Matheson married Mary Jane Perceval on 9 November 1843. Her father, Michael Henry Perceval (1779–1829), was the illegitimate son of assassinated British Prime Minister Spencer Perceval, Commissioner of the Port of Quebec from 1826 and a member, from Spencer Wood, of the Legislative Council of Lower Canada. The Mathesons had no children. Matheson bought the Scottish Isle of Lewis in 1844 for over half a million pounds and built Lews Castle, near Stornoway. In 1845, he began a programme of improvements on the island, including drainage schemes and road construction. He increased the programme during the Highland Potato Famine and by 1850 had spent some £329,000 on the island. Between 1851 and 1855 he assisted 1,771 people to emigrate. When in London Matheson lived at 13 Cleveland Row. He was elected a Fellow of the Royal Society in 1846. As a result of his actions during the Highland Potato Famine, Matheson was awarded a baronetcy in 1850. He became Member of Parliament (MP) for Ashburton from 1843 to 1852 on William Jardine's death, (the previous incumbent) and for Ross and Cromarty from 1852 to 1868. He led an active public life into his eighth decade, and for many years served as chairman of the Peninsular and Oriental Steam Navigation Company. His nephews succeeded him in directing Jardine Matheson and Matheson & Company.
The Lewis chessmen (or Uig chessmen, named after the bay where they were found) are a group of distinctive 12th-century chess pieces, along with other gaming pieces, most of which are carved in walrus ivory. Discovered in 1831 on Lewis in the Outer Hebrides, Scotland, they may constitute some of the few complete, surviving medieval chess sets, although it is not clear if a set as originally made can be assembled from the pieces. When found, the hoard contained 93 artifacts: 78 chess pieces, 14 tablemen and one belt buckle. Today, 82 pieces are owned and usually exhibited by the British Museum in London, and the remaining 11 are at the National Museum of Scotland in Edinburgh. The British Museum claims the chessmen were probably made in Trondheim, Norway, in the 12th century, although some scholars have suggested other Nordic countries. During that period, the Outer Hebrides, along with other major groups of Scottish islands, were ruled by Norway.
Almost all of the pieces in the collection are carved from walrus ivory, with a few made instead from whale teeth. The 78 pieces consist of eight kings, eight queens, 16 bishops, 15 knights, 12 rooks and 19 pawns. The heights of the pawns range from 3.5 to 5.8 cm, while the other pieces are between 7 and 10.2 cm. Although there are 19 pawns (a complete set requires 16), they have the greatest range of sizes of all the pieces, which has suggested that the 78 pieces might belong to at least five sets. All the pieces are sculptures of human figures, with the exception of the pawns, which are smaller, geometric shapes. The knights are mounted on rather diminutive horses and are shown holding spears and shields. The rooks are standing soldiers or warders holding shields and swords; four of the rooks are shown as wild-eyed berserkers biting their shields with battle fury. Some pieces bore traces of red stain when found, indicating that red and white were used to distinguish the two sides, rather than the black and white used in modern chess. Scholars have observed that, to the modern eye, the figural pieces, with their bulging eyes and glum expressions, have a distinct comical character. This is especially true of the single rook with a worried, sideways glance and the berserkers biting their shields, which have been called "irresistibly comic to a modern audience." It is believed, however, that the comic or sad expressions were not intended or perceived as such by the makers, to whom these images instead displayed strength, ferocity or, in the case of the queens who hold their heads with a hand and have a seemingly pensive expression, "contemplation, repose and possibly wisdom."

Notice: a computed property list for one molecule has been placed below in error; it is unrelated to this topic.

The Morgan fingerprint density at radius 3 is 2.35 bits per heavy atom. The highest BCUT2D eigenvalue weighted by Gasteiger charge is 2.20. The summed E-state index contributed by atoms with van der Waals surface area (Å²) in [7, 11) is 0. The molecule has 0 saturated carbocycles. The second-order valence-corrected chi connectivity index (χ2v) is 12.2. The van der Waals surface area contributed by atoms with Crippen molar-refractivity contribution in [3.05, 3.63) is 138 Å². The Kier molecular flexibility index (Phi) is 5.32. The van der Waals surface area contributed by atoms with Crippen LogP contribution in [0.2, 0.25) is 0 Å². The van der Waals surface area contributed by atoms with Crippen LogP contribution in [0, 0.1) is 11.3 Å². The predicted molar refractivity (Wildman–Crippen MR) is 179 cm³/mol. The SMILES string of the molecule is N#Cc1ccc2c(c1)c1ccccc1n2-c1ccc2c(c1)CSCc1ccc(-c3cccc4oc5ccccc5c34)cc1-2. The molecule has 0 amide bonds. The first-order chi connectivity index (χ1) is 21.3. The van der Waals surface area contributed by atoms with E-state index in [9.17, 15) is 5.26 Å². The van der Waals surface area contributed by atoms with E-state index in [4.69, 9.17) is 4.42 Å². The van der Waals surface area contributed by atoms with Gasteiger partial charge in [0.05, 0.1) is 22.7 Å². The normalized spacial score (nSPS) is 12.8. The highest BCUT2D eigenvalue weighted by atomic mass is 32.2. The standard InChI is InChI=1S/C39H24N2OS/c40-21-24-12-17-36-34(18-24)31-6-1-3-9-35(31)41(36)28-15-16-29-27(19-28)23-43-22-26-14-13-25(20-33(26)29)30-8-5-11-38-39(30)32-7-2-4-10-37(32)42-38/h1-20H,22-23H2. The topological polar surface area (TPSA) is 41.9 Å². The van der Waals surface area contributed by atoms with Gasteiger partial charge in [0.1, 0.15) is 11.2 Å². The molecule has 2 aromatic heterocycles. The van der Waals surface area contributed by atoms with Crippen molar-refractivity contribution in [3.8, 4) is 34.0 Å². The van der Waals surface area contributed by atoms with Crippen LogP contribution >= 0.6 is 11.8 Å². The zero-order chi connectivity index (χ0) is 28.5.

The chessmen were discovered in early 1831 in a sand bank at the head of Camas Uig on the west coast of the Isle of Lewis, in the Outer Hebrides of Scotland. There are various local stories concerning their arrival and modern discovery on Lewis. Malcolm "Sport" MacLeod (Scottish Gaelic: Calum an Sprot) from the nearby township of Pennydonald discovered the trove in a small stone kist in a dune, exhibited them briefly in his byre and sold them on to Captain Roderick Ryrie. One reported detail, that it was a cow that actually unearthed the stash, is generally discounted in Uig as fabrication. After the Isle of Lewis was purchased by Sir James Matheson in 1844, Malcolm Macleod and his family were evicted and the district was transformed into sheep farms. They were exhibited by Ryrie at a meeting of the Society of Antiquaries of Scotland, on 11 April 1831.
Both the museum and the castle grounds are fully wheelchair accessible. There are disabled toilet facilities for visitors. The ground floor of the castle is level and accessible with assistance. Assistance dogs are welcome.
Location : Museum nan Eilean, Lews Castle, Castle Grounds, Stornoway HS2 0XS
Transport: Inverness (National Rail) then coach to Ullapool and Ferry. Bus Routes : W1, W2, W3, W4, W5, W9 and W10 stop near by.
Opening Times: Tuesday to Saturday, 1 April to 30 September, 10:00 to 17:00; 1 October to 31 March, 13:00 to 17:00, Saturday open at 10:00
Tickets : Free
Tel. : 01851 822746